Smartphones Will End Taxis
The century-old taxi industry is on the cusp of disruption. Blame it on the smartphone and a set of exponentially improving technologies like sensors, big data, and the cloud. The disruptors are ‘ridesharing’ companies like Uber and Lyft.
The explosive user and revenue growth of these ridesharing companies indicates that they are solving a real market need. Uber, a San Francisco-based ‘startup’ founded just five years ago, collected more than $1 billion in rides in 2013 and recently raised $1.2 billion at a pre-money valuation of $17 billion.  Uber’s CEO said that the company is doubling revenues every six months.
The main problem is that the current taxi system is inherently inefficient. In New York City, drivers spend nearly half their driving time looking for a passenger. The time taxi drivers waste is literally wasted money. The median taxi driver in the United States makes just $22,840 per year, according to the Bureau of Labor Statistics. Potential passengers may not be where the empty taxis are and are left feeling like they are waiting forever for a taxi. This is exacerbated when potential passengers are not in the city center and business districts that tend to attract most taxis. Hard-working drivers and frustrated users are unhappy because they both waste precious time finding each other.
Ridesharing companies essentially provide technology to make the process of finding each other more efficient. Getting a ride now is as easy as picking up your smartphone and clicking.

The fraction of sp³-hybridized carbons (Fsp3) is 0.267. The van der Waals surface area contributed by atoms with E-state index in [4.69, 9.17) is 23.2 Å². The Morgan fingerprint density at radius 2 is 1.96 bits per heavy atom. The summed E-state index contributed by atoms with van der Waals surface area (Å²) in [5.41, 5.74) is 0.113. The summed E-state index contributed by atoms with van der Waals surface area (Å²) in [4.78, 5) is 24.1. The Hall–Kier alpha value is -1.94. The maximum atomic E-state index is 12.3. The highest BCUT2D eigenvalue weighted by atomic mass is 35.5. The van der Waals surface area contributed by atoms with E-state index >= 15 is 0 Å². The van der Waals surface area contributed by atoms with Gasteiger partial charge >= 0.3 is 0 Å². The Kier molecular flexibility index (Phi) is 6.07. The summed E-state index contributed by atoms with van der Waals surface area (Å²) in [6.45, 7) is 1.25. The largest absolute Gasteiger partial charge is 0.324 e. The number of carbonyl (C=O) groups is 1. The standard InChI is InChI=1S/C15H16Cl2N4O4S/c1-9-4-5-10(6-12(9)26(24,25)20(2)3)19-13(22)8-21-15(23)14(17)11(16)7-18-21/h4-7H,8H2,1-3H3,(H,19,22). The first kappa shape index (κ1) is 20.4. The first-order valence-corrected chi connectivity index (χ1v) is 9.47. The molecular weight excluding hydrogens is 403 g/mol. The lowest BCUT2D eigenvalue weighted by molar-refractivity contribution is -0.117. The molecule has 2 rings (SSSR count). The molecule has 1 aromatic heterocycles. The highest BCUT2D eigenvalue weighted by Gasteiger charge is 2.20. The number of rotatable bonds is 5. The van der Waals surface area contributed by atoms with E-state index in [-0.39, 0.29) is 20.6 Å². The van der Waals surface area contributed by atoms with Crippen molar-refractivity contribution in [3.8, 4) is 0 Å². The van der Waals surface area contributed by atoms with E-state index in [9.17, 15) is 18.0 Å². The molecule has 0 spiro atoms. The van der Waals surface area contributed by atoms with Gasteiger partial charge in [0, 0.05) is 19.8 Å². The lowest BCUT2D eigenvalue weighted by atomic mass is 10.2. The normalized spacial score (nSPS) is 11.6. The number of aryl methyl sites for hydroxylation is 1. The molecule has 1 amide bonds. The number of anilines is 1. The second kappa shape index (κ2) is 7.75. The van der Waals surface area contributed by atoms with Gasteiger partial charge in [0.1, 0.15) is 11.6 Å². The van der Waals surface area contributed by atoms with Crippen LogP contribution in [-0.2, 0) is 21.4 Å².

The modern taxi industry was born in 1897 as Gottlieb Daimler sought new markets for his new internal combustion engine (gasoline) automobile.  Since then, the industry has improved its service offerings by adopting technologies such as the taximeter, the two-way radio, and the landline telephone. All of these technologies are more than a hundred years ago. All of these technologies were eaten by the Internet years ago. The taxi industry has fundamentally not changed since the Great Depression. They are now competing with well-capitalized companies that are taking advantage of the latest technologies that include not just the smartphone, but also exponentially improving technologies like sensors, machine learning, big data, and the cloud.
Taxi companies who choose to ignore ridesharing are essentially choosing to be disrupted. Furthermore, the ridesharing disruption is just one of several disruptive waves that will fundamentally change public and private transportation over the next fifteen years.
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